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Fair is Foul, and Foul is Fair

Robin Talley's Macbeth retelling, As I Descended, subverts Shakespearean norms.

Fair is Foul, and Foul is Fair

BOOK REPORT for As I Descended by Robin Talley

Cover Story: Big Face: Forest Edition
BFF Charm: Nay
Swoonworthy Scale: 4
Talky Talk: Something Wicked
Bonus Factors: Shakespearan Retelling, Boarding School, LGBTQ
Anti-Bonus Factor: Major Plot Hole
Relationship Status: What’s Done Is Done

Cover Story: Big Face: Forest Edition

I’m neutral on the cover—I love the Spanish moss filling the silhouette, and how that evokes a certain kind of eerie Southern charm, but I don’t think this necessarily screams “ghost story” or “Shakespeare,” both important facts of the story. On the other hand, it doesn’t scream “generic YA,” either.

The Deal:

Maria and Lily are in love, and all they want to do is graduate from their prestigious private high school and attend Stanford together. There’s only a few small problems with that vision of the future: neither of them are out, fearing campus-wide ridicule and social annihilation, and they can’t guarantee they’ll both get into Stanford for four more years of roomie/girlfriend bliss.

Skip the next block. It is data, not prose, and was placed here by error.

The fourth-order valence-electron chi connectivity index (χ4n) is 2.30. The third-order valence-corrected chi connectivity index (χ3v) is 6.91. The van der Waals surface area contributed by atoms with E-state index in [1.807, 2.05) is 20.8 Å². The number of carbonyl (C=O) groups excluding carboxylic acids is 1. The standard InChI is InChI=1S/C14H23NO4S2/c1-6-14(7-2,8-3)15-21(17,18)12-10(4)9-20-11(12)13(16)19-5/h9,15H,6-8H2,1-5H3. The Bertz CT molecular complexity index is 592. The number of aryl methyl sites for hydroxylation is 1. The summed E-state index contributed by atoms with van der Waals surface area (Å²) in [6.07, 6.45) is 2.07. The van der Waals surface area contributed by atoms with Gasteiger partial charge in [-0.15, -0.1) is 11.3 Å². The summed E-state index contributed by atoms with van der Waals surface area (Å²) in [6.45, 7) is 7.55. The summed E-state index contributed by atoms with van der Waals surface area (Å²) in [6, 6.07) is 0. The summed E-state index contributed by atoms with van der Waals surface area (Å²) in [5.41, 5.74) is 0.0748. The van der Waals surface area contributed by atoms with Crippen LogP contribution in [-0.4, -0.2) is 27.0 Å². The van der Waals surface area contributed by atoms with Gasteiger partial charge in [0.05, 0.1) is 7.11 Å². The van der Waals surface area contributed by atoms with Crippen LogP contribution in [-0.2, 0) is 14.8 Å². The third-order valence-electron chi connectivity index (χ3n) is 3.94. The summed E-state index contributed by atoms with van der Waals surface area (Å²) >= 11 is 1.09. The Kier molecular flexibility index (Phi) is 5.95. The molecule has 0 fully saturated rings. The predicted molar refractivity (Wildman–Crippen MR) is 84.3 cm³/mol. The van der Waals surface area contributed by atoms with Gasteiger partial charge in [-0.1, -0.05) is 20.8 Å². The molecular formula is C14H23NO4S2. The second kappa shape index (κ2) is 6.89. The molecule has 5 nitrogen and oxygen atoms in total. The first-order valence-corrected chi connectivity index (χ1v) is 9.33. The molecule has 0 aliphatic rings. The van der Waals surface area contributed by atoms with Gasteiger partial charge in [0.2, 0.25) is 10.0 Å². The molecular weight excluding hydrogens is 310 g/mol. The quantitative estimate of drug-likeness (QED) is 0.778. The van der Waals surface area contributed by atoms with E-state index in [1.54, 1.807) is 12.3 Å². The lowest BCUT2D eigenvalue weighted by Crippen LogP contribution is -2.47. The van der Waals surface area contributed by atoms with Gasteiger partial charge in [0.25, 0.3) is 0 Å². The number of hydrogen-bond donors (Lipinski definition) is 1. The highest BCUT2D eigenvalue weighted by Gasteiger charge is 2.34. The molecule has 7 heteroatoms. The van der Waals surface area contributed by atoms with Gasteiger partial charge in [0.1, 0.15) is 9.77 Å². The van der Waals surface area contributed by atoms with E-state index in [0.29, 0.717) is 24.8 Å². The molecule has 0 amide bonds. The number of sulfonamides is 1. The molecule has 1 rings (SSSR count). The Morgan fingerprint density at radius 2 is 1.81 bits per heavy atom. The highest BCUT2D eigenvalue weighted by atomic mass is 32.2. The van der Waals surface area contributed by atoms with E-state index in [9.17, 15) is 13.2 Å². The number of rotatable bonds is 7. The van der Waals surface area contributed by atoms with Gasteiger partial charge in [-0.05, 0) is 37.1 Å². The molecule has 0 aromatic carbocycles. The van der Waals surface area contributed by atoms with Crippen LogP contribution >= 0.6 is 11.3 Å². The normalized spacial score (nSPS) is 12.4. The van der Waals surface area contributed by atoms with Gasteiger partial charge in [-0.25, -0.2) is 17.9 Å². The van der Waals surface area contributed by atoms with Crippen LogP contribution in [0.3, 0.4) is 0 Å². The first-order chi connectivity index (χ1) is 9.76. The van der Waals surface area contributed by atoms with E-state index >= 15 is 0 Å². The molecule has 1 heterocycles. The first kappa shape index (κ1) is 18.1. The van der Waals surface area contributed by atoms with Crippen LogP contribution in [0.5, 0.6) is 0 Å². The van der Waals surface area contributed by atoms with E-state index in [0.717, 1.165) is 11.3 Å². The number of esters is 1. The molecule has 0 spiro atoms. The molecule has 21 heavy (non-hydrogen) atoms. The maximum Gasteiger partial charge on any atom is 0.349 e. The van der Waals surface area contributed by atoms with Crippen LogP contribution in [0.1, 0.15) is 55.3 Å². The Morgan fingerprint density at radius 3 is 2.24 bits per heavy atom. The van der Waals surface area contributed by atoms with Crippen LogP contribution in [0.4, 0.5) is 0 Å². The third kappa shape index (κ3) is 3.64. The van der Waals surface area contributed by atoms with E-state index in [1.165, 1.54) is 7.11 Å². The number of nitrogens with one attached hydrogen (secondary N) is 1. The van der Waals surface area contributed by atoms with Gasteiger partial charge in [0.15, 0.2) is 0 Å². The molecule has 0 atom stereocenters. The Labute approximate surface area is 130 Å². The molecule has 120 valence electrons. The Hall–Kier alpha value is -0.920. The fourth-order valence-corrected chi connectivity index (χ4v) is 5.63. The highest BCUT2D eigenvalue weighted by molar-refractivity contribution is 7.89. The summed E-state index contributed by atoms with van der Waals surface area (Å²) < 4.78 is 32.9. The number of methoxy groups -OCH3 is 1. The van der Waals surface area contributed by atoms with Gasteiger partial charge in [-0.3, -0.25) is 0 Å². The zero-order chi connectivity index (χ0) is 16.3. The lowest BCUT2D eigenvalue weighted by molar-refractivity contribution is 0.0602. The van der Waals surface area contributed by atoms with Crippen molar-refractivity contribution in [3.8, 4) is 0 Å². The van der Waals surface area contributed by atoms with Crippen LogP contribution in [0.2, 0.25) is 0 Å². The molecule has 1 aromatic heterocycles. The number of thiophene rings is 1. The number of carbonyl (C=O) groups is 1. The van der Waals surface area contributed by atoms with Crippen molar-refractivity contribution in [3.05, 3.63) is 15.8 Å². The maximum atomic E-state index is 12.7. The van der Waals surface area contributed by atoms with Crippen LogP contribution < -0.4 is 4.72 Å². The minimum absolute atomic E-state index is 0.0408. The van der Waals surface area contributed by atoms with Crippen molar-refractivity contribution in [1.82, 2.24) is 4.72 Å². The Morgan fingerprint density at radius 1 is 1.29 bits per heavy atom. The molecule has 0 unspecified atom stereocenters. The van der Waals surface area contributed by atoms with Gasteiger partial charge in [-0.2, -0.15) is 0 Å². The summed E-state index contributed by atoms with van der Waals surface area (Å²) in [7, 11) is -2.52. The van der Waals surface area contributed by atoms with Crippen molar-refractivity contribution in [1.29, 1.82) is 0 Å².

Except—and there’s always an “except”—if Maria wins the Kingsley prize, an exclusive scholarship, it pretty much guarantees her acceptance into the college of her choosing. The catch, of course, is that the campus queen bee Delilah is not only scathing, but smart. She hardly puts forth any effort, and yet she’s got hard-working Maria beat by mere hundredths of a point.

Lily and Maria aren’t going to let that stop them, though. They’ll do absolutely anything to unseat Delilah—and it all starts with one spooky night, with a Ouija board, and unleashing forces they cannot control. The dark power that hangs heavy over their former-Southern-plantation school has been let loose, and they might get everything they ever dreamed of…while leaving a trail of utter destruction in their wake.